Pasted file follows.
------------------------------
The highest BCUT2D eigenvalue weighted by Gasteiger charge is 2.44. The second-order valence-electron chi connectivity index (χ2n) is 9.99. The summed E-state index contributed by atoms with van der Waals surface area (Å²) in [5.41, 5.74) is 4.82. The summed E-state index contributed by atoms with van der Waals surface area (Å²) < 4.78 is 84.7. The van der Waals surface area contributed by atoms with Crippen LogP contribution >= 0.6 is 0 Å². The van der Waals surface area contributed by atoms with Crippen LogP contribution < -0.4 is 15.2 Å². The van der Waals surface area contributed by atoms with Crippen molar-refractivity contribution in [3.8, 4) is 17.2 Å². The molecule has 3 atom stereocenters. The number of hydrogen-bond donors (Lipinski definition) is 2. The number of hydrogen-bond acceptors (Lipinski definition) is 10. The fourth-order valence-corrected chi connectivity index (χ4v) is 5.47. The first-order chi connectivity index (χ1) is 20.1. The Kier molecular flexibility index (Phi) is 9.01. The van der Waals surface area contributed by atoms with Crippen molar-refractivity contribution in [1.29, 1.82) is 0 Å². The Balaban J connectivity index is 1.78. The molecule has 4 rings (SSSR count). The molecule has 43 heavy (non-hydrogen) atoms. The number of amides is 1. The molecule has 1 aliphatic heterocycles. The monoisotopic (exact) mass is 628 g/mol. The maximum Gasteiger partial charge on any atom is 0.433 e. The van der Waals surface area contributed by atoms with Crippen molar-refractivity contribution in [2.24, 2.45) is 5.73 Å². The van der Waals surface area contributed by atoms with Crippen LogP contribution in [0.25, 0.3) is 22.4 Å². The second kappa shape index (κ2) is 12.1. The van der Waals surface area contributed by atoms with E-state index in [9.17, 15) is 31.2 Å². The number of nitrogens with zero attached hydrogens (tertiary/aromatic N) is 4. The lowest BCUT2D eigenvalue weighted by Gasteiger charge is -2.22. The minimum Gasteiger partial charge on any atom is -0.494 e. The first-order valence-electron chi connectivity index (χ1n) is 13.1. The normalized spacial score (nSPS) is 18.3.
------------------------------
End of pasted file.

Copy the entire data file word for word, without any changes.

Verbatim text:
The highest BCUT2D eigenvalue weighted by Gasteiger charge is 2.44. The second-order valence-electron chi connectivity index (χ2n) is 9.99. The summed E-state index contributed by atoms with van der Waals surface area (Å²) in [5.41, 5.74) is 4.82. The summed E-state index contributed by atoms with van der Waals surface area (Å²) < 4.78 is 84.7. The van der Waals surface area contributed by atoms with Crippen LogP contribution >= 0.6 is 0 Å². The van der Waals surface area contributed by atoms with Crippen LogP contribution < -0.4 is 15.2 Å². The van der Waals surface area contributed by atoms with Crippen molar-refractivity contribution in [3.8, 4) is 17.2 Å². The molecule has 3 atom stereocenters. The number of hydrogen-bond donors (Lipinski definition) is 2. The number of hydrogen-bond acceptors (Lipinski definition) is 10. The fourth-order valence-corrected chi connectivity index (χ4v) is 5.47. The first-order chi connectivity index (χ1) is 20.1. The Kier molecular flexibility index (Phi) is 9.01. The van der Waals surface area contributed by atoms with Crippen molar-refractivity contribution in [1.29, 1.82) is 0 Å². The Balaban J connectivity index is 1.78. The molecule has 4 rings (SSSR count). The molecule has 43 heavy (non-hydrogen) atoms. The number of amides is 1. The molecule has 1 aliphatic heterocycles. The monoisotopic (exact) mass is 628 g/mol. The maximum Gasteiger partial charge on any atom is 0.433 e. The van der Waals surface area contributed by atoms with Crippen molar-refractivity contribution in [2.24, 2.45) is 5.73 Å². The van der Waals surface area contributed by atoms with Crippen LogP contribution in [0.25, 0.3) is 22.4 Å². The second kappa shape index (κ2) is 12.1. The van der Waals surface area contributed by atoms with E-state index in [9.17, 15) is 31.2 Å². The number of nitrogens with zero attached hydrogens (tertiary/aromatic N) is 4. The lowest BCUT2D eigenvalue weighted by Gasteiger charge is -2.22. The minimum Gasteiger partial charge on any atom is -0.494 e. The first-order valence-electron chi connectivity index (χ1n) is 13.1. The normalized spacial score (nSPS) is 18.3.